“Will it open today?” you ask, sitting curiously before The Guardian of The Tower. Grass is prickling at your skin through your dress, but it is ticklish not scratchy.
The Guardian and The Tower have been here long before you were born, long before your parents or grandparents were born, too, which is practically an eternity ago.
The Guardian has never spoken as far as your memory stretches, but you are only six years old.
In a creak of metal, it shakes its head, left then right, never moving from its place.
That’s okay, you enjoy its company anyway.
You are nine years old now and not much has changed.
Your grandmother died last year, making your father king now, but your life is much the same.
The Guardian never speaks, never moves except to shake its head, but you think it enjoys your company just as much.
There is a festival today and you’ve bought it a beautiful, vibrant scarf. More decoration than warmth, true, but you think it will appreciate the gift.
You tie the scarf to its arm, bright and colorful against its metal.
Now, whenever you ask it questions, it will also nod its head.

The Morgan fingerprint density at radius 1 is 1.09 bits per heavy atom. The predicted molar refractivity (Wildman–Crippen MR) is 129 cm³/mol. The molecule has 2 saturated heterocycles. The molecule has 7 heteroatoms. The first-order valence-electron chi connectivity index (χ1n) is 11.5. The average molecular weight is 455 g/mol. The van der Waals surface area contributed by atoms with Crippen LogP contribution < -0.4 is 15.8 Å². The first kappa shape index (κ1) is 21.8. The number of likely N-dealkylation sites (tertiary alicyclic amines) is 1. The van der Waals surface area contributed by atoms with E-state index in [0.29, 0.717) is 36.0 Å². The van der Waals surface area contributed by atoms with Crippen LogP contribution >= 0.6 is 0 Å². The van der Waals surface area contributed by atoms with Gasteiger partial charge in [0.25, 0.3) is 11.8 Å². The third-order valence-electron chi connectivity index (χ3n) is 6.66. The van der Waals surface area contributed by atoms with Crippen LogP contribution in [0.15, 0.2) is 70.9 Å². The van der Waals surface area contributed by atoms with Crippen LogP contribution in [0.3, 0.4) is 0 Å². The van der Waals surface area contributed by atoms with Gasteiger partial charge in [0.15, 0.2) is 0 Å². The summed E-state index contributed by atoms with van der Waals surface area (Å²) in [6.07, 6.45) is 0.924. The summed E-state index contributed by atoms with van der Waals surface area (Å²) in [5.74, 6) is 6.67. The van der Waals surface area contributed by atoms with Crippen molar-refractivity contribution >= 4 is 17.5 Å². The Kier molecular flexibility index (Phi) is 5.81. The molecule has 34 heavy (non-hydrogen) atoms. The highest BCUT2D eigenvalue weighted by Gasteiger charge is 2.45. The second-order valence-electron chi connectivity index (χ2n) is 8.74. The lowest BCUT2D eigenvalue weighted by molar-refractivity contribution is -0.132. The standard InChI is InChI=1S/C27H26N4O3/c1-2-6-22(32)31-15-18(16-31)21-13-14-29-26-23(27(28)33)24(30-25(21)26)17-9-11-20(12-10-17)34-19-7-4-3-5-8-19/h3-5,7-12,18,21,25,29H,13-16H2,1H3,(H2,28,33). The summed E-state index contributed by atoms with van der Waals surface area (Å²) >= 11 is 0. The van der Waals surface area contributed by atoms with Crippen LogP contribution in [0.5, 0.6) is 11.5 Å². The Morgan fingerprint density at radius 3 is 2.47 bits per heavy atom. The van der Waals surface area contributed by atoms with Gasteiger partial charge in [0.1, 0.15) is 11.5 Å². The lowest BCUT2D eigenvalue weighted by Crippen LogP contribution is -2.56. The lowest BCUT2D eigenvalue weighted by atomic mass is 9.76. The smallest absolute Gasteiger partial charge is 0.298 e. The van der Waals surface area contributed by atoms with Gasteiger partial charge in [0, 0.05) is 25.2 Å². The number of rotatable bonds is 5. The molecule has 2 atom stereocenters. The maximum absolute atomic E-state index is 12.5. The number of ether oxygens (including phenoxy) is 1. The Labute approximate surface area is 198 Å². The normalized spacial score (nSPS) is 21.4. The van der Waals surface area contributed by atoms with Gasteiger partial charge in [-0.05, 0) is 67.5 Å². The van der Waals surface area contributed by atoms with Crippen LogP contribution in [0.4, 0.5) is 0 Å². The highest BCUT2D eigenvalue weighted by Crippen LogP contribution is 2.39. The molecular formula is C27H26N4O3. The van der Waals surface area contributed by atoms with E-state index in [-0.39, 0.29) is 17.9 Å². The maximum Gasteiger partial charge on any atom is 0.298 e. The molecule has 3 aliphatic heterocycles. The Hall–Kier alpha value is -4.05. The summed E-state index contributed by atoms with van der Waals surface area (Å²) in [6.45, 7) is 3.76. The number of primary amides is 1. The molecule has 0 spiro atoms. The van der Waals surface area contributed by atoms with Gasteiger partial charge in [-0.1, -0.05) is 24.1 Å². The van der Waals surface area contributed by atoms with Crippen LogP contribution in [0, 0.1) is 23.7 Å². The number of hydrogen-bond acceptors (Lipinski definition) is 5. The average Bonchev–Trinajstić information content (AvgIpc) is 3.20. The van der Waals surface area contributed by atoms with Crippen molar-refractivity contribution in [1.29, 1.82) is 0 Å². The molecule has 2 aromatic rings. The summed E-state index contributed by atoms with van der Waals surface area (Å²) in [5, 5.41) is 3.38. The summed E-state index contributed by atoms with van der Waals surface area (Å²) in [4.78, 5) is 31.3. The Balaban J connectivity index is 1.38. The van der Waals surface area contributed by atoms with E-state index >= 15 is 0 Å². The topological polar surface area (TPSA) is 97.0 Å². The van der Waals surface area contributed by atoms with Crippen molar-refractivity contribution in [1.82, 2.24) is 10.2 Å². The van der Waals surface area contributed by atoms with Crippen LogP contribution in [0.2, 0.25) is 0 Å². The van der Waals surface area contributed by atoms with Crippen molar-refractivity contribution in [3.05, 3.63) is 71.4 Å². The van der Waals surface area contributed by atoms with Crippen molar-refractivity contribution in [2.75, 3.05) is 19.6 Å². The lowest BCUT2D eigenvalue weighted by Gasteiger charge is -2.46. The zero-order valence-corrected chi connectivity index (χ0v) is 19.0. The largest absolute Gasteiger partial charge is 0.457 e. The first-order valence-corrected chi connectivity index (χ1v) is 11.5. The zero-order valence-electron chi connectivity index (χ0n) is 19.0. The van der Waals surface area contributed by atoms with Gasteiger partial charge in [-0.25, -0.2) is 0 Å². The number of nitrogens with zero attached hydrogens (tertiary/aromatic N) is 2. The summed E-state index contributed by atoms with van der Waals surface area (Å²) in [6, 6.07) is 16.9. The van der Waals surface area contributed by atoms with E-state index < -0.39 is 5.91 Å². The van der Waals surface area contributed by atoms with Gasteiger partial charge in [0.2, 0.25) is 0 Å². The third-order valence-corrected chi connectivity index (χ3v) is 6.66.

You are twelve, much more mature, and terribly scared.
Your kingdom is at war.
Your mother is out leading the armies and so all you see is your father’s increasingly stressed and haggard face on the rare occasions when he can join you for meals.
The Guardian and the base of The Tower have always been your haven, but never have you felt so much a refugee in your own home.
The metal is far from comfortable, but it is cool against your cheek and the newest scarf flaps gently in the breeze.
You don’t ask The Guardian if everything will be okay.
You are fifteen.
Your mother has died on the front lines and your father is close enough to it. Your kingdom has been ravaged and over the years has become a shell of itself.
There are talks of marriage–you, reduced to a trophy for the winner. You feel sick.
Desperately, you run to The Tower. It is night now, but you know the pathway in your sleep.
There are no more new scarves for The Guardian, the old ones faded and threadbare from weather and sunshine. It almost makes you forget the war.
“Today?” you ask, grass prickling against your bare feet, “Will it open today?”
The Guardian does not shake its head, does not nod either, and for a heavy, awful moment you think that it has left you, too.
Instead, it moves, metal creaking and screeching and frightening and unfamiliar; it steps aside revealing a doorway.
“Enter,” it says, voice reverberating in your chest.
You step into The Tower, ascending the steps, looking back only once.
Before the doorway closes once more, you see The Guardian resume its place.
You will be safe.